Sunday, March 31, 2019

Give My Regards to Broad Street (1984)

Synopsis: Supremely-compassionate British rocker discovers a valuable master recording of a new album is missing and his company faces a corporate takeover if it isn’t recovered by midnight, so... he spends the day singing songs and daydreaming a bizarre pantomime set in Victorian times. 
Blurb From the VHS Jacket: “Screenwriter/star PAUL McCARTNEY creates a rousing musical fantasy about a pop singer/composer (McCartney) who discovers the master tapes of his new unreleased album have disappeared.” 
What Did I Learn?: 1) Ringo likes to smoke weed and hit on chicks. 2) Paul apparently regards speed limits as mere suggestions, and possesses an uncanny ability to track down missing people. 3) Paul has been off for years. 
You Might Like This Movie If: You need a reminder that Paul McCartney is a great judge of character
Really?: 1) Holy shit, what was the point of that whole Victorian-era daydream sequence? [Spoiler Alert! Spoiler Alert!] 2) So, on a whim, Paul decides to check out the Broad Street subway station, and he finds the tape box just sitting on a nearby bench? Nobody even touched it in all the time after Harry placed it there when he needed to take a pee?  3) Let me see…. Paul’s buddy accidentally side-swipes Big Bob’s pickup truck as he’s driving the zillionaire star to the recording studio, and Paul neglects to inform Big Bob when he speaks to him, let alone offer to pay for the damages? What a pal…
Rating: Give My Regards to Broad Street can best be described as a self-indulgent ego trip by Paul McCartney. The film includes a lot of great music and some very high production values (which is why I’m giving it a few stars), but it’s far too long to work as merely a collection of music videos. The biggest problem I have with this film – aside from McCartney’s noticeable lack of acting skills – is that there’s no story, and none of the characters are ever developed, so talented performers like Brown, Tracey Ullman, and Barbara Bach are given nothing to do. The non-musical scenes basically consist of everyone giving Paul a hard time for hiring ex-con Harry, and Paul smugly replying that they’re wrong and there’s nothing to worry about. I cannot recommend this movie. 3/10 stars.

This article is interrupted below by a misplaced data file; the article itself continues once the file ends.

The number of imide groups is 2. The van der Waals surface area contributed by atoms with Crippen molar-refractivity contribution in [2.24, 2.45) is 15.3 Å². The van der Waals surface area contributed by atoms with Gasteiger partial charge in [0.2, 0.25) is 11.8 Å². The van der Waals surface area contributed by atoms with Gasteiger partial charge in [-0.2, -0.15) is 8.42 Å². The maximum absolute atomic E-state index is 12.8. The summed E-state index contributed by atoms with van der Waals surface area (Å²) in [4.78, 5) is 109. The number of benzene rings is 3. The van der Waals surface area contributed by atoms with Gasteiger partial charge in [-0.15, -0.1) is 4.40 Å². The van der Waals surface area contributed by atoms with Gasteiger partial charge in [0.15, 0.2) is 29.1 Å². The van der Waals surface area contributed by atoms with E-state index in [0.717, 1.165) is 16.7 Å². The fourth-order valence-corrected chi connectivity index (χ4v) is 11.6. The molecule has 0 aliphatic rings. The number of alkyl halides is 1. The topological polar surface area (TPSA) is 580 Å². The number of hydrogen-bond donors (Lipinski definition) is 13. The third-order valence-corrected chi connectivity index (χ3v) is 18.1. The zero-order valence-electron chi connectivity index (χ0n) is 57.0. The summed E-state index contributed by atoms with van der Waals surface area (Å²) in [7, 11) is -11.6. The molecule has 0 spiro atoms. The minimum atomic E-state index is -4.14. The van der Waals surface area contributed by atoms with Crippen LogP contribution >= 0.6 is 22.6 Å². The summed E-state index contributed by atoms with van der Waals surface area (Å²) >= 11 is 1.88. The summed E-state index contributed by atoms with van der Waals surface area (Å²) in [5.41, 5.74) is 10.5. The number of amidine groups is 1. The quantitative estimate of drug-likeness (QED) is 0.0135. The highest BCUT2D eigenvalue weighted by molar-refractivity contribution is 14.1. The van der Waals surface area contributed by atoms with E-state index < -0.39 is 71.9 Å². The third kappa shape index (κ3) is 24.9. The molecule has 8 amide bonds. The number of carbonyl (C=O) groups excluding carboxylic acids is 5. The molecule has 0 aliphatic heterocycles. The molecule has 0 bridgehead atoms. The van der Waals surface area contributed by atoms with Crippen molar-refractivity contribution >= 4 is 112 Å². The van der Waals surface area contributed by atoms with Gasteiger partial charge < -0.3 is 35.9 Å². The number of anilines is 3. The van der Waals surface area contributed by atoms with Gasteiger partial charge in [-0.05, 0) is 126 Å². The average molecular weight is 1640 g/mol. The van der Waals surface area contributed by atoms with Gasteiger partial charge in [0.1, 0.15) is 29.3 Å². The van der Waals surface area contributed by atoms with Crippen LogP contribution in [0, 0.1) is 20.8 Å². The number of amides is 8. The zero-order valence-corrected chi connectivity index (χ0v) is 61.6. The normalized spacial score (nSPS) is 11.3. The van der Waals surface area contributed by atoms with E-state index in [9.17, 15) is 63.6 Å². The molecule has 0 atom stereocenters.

Would it Work For a Bad Movie Night?: Sure - take a drink anytime you find yourself asking: "when exactly is Paul going to do something to find Harry?"

The Proud Ones (1956)

Synopsis: Concussed marshal takes on oily casino owner… who doesn’t really want any trouble, and only wishes to be left alone. 
Blurb From the DVD Jacket: “When the law is broken, justice can’t be far behind.” 
What Did I Learn?: More people means more money….or possibly more trouble. 2) Pride can kill a man faster than a bullet. 3) Taking care of yourself is one thing; taking care of a town is another. 4) You can always hire the fools and the drunkards to do something, but when trouble comes, men are hard to find. 5) At night, always walk in the shadows – you can see better. In the daytime, walk away from the sun – you’ll live longer. 6) There’s a good chance you could develop a concussion after receiving a violent head wound. [I’ve always found it amusing how heroes are knocked unconscious in countless movies and television shows, yet they simply wake up and suffer no lasting consequences afterwards]
You Might Like This Movie If: You'll watch anything from 1956.
Really?: 1) See: “Synopsis”. Seriously, John Barrett never seems like a terribly bad guy for a villain, and it’s never made clear if he’s behind Pike’s and Chico’s attempts to murder Marshall Silver or not. 2) Funny how Sally basically disappears from this movie for a long stretch of time, and what was the point of Thad Anderson’s attempt to seduce her? It never leads to anything. 3) Wow….Silver and Anderson both shoot men in the back.